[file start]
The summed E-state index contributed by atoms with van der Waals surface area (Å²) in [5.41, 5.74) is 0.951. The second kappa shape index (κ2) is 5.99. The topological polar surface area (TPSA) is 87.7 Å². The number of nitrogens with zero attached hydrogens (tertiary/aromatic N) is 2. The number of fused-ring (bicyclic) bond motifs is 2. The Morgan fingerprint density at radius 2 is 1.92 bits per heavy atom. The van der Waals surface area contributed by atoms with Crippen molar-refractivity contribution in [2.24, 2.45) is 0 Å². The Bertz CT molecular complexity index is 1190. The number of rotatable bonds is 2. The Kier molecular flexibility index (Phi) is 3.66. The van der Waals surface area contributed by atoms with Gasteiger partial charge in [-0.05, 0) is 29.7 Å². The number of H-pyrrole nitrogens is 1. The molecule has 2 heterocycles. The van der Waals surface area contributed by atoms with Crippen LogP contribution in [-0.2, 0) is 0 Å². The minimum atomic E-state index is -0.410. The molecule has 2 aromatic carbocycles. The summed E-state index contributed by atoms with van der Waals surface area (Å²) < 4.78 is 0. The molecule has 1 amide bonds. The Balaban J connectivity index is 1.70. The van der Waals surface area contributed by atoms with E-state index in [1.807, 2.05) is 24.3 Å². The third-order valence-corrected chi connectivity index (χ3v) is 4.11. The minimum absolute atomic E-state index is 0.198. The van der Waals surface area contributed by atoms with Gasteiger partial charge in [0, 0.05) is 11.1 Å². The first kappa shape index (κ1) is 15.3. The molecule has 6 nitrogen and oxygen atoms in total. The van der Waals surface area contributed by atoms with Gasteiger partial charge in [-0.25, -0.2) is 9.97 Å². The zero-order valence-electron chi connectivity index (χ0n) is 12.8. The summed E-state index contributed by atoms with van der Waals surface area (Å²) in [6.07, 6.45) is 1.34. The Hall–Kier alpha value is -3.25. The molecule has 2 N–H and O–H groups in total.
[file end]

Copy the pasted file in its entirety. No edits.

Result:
The summed E-state index contributed by atoms with van der Waals surface area (Å²) in [5.41, 5.74) is 0.951. The second kappa shape index (κ2) is 5.99. The topological polar surface area (TPSA) is 87.7 Å². The number of nitrogens with zero attached hydrogens (tertiary/aromatic N) is 2. The number of fused-ring (bicyclic) bond motifs is 2. The Morgan fingerprint density at radius 2 is 1.92 bits per heavy atom. The van der Waals surface area contributed by atoms with Crippen molar-refractivity contribution in [2.24, 2.45) is 0 Å². The Bertz CT molecular complexity index is 1190. The number of rotatable bonds is 2. The Kier molecular flexibility index (Phi) is 3.66. The van der Waals surface area contributed by atoms with Gasteiger partial charge in [-0.05, 0) is 29.7 Å². The number of H-pyrrole nitrogens is 1. The molecule has 2 heterocycles. The van der Waals surface area contributed by atoms with Crippen LogP contribution in [-0.2, 0) is 0 Å². The minimum atomic E-state index is -0.410. The molecule has 2 aromatic carbocycles. The summed E-state index contributed by atoms with van der Waals surface area (Å²) < 4.78 is 0. The molecule has 1 amide bonds. The Balaban J connectivity index is 1.70. The van der Waals surface area contributed by atoms with E-state index in [1.807, 2.05) is 24.3 Å². The third-order valence-corrected chi connectivity index (χ3v) is 4.11. The minimum absolute atomic E-state index is 0.198. The van der Waals surface area contributed by atoms with Gasteiger partial charge in [0, 0.05) is 11.1 Å². The first kappa shape index (κ1) is 15.3. The molecule has 6 nitrogen and oxygen atoms in total. The van der Waals surface area contributed by atoms with Gasteiger partial charge in [-0.25, -0.2) is 9.97 Å². The zero-order valence-electron chi connectivity index (χ0n) is 12.8. The summed E-state index contributed by atoms with van der Waals surface area (Å²) in [6.07, 6.45) is 1.34. The Hall–Kier alpha value is -3.25. The molecule has 2 N–H and O–H groups in total.